All signs point to the possibility of the existence of life outside of our solar system (or even in it), and while not actually proof, CSIRO’s (the Commonwealth Scientific and Industrial Research Organization) discovery of a “single-burst of radio emission of unknown origin” made me sit up and pay attention.
Liquid Robotics’s newest future human nemesis is 114 inches long, and it looks like a small submarine attached to a surface-floating solar array. And really, that’s what it is.
In today's edition of GeekBytes, we look at a giant light show, some new Google+ goodness, and some serious research into gaming.
This end-of-the-week edition of GeekBytes is all about awesome things. That’s not to say that it isn’t always about awesome things, mind you; just that today there’s almost too much awesome to contain.
Happy Friday! Here are some apocalyptic bits of news we didn't cover that are sure to cheer you up (maybe).
This new game in the works could satisfy your need to obliterate your opponents.
Want to update the firmware on your Android phone, but lack the expertise? The OTA Update Center service and app make it easy.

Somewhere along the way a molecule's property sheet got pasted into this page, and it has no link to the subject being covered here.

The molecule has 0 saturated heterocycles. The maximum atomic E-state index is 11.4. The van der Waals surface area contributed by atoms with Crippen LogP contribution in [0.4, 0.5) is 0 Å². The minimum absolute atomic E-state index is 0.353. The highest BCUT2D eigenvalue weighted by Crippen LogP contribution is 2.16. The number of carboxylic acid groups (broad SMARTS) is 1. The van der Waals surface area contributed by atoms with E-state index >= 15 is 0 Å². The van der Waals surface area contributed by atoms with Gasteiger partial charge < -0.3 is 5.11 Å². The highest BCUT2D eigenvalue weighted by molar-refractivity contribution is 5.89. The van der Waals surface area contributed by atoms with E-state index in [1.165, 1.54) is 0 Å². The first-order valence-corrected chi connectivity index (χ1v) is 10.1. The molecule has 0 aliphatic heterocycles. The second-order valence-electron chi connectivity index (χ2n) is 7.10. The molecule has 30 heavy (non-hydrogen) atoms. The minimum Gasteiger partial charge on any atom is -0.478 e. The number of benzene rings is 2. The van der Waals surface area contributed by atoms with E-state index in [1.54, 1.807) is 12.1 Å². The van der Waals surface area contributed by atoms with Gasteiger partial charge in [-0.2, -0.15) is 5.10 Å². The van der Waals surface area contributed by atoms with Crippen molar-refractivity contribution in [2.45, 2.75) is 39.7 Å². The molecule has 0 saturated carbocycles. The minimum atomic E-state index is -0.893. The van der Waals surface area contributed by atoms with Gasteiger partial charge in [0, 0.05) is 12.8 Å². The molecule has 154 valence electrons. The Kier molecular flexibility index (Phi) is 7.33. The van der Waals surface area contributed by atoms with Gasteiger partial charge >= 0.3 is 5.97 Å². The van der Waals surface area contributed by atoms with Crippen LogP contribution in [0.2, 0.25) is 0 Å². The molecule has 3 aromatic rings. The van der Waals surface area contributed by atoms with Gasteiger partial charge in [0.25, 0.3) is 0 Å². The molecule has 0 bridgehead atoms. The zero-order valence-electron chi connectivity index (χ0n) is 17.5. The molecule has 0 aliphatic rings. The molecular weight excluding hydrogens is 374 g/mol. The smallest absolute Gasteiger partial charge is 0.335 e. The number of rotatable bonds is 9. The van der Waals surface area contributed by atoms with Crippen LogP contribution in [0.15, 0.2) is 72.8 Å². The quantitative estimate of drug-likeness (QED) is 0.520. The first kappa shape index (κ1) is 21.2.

In a blog post, Valve details how it made Left 4 Dead 2 run faster on Linux than on Windows.
How does free broadband sound to you? Google is offering some fairly insane bundles as part of its Google Fiber program in Kansas City.
No Jelly Bean? No problem. Modders over at the XDA-Developers forum figured out how to get Google Now to run on Ice Cream Sandwich.
Should you use Google+ Events to plan your next get-togehter? We take a closer look at Google's new party-planning tool.
An international group of researchers hope to better understand how solar storms work, and help keep them from causing widespread damage on Earth.
Earlier this week, NASA held a news conference. No big deal, right? But NASA’s decision to livestream the event--as well as field questions from Twitter--made this an important event to pay attention to.
Researchers at USC develop "liquid" printable solar cells, but some of the materials used can be highly toxic.
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